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"This is not the funeral for bitcoin whatsoever," Brian Kelly, founder and CEO of BKCM LLC, an investment firm focused on digital currencies, said on "Fast Money" Friday.
"Let's put this in perspective," he said. "Do you know where we were a year ago? $2,500."
Kelly said a combination of things — including tax selloffs, multiple exchange hacks and about $10 billion funding initial coin offerings (ICOs) — have caused the coin, the largest by market cap, to fall in price.
Still, investors might not be so certain. The coin fell below $6,000 in February. But at its highs, in December 2017, bitcoin was priced around $19,500. That translates to a price decline of more than 60 percent.
While Kelly said the drop is "painful," he also said it's not unusual.
Cryptocurrencies are in a bear market right now, he said.
"And bear markets, we don't know where they end," Kelly said. "It doesn't mean that bitcoin can't go lower. But this is by no means the funeral for bitcoin."
Surprisingly, the lows might actually be a good thing for bitcoin, Kelly said.
"When we start to declare a funeral and things get really horrible, sentiment is approaching the lows," he said. "So hopefully, we'll use that funeral bug to say, 'Hey. You know what? That was near the lows.'"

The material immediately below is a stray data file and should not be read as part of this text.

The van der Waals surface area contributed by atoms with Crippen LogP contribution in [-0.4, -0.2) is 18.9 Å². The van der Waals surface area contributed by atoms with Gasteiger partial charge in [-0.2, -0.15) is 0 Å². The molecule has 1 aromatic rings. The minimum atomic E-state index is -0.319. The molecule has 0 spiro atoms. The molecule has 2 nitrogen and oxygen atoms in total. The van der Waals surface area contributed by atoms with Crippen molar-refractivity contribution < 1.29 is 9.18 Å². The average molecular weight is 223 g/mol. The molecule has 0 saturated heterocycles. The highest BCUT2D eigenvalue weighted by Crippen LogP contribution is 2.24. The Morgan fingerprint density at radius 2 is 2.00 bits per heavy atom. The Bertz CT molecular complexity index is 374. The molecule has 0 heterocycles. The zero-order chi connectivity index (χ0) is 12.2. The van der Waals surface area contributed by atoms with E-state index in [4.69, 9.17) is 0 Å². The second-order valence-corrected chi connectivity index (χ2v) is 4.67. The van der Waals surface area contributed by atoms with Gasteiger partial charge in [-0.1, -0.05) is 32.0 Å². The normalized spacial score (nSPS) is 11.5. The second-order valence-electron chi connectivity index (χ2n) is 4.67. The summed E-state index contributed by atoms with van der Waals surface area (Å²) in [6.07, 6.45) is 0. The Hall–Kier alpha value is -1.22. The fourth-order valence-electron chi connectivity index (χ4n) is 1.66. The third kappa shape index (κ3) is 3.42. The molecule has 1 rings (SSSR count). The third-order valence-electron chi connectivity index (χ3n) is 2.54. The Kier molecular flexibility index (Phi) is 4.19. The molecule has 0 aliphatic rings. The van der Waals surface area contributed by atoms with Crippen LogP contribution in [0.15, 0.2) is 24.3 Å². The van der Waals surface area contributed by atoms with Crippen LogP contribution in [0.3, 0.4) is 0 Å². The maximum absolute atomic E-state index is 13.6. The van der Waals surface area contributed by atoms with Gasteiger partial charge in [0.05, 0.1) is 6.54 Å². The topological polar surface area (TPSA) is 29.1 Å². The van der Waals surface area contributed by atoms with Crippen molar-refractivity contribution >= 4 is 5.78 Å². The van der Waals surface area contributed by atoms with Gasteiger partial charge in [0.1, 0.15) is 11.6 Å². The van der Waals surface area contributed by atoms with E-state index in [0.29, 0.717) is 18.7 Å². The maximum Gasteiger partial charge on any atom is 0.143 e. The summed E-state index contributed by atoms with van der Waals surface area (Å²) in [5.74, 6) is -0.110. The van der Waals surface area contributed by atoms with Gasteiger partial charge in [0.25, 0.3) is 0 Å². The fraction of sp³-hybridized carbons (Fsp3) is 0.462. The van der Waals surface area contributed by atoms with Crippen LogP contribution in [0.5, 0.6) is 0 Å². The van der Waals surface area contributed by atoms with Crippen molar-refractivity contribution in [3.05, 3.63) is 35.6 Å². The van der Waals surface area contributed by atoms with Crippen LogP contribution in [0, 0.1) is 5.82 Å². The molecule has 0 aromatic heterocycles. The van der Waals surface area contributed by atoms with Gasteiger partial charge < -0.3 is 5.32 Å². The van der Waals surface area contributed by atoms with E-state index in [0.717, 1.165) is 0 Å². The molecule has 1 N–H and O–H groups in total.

And, multiple exchange hacks, including the recent hack on South Korea's Bithumb, forces regulators to make changes.
On Friday, a Japanese financial regulator ordered several cryptocurrency exchanges to improve business conditions to prevent future money laundering.
"Short run it's going to be a little tough, because they're stopping new accounts from coming in," Kelly said of Japan's Financial Services Agency led bitFlyer, the country's largest crypto exchange.
Case in point: bitcoin fell from around $6,400 to around $6,081 after the news broke Friday morning.
Bitcoin's Friday performance
But Kelly said this is not a bad thing long term.
"They're cleaning up the system. They're making sure it's more robust. Making sure it's better for people," he said.
In addition, Mt. Gox, the Japan's bitcoin exchange that shut down in 2014 after a security breach, said it might start paying back investors as early as next year. Kelly this will likely happen in the first quarter of 2019.
"Everyone thinks all of the sudden there's going to be a wave of selling." But he said, it's "not happening now."
Instead, he said traders should think long term about cryptocurrencies and less about investing in ICOs.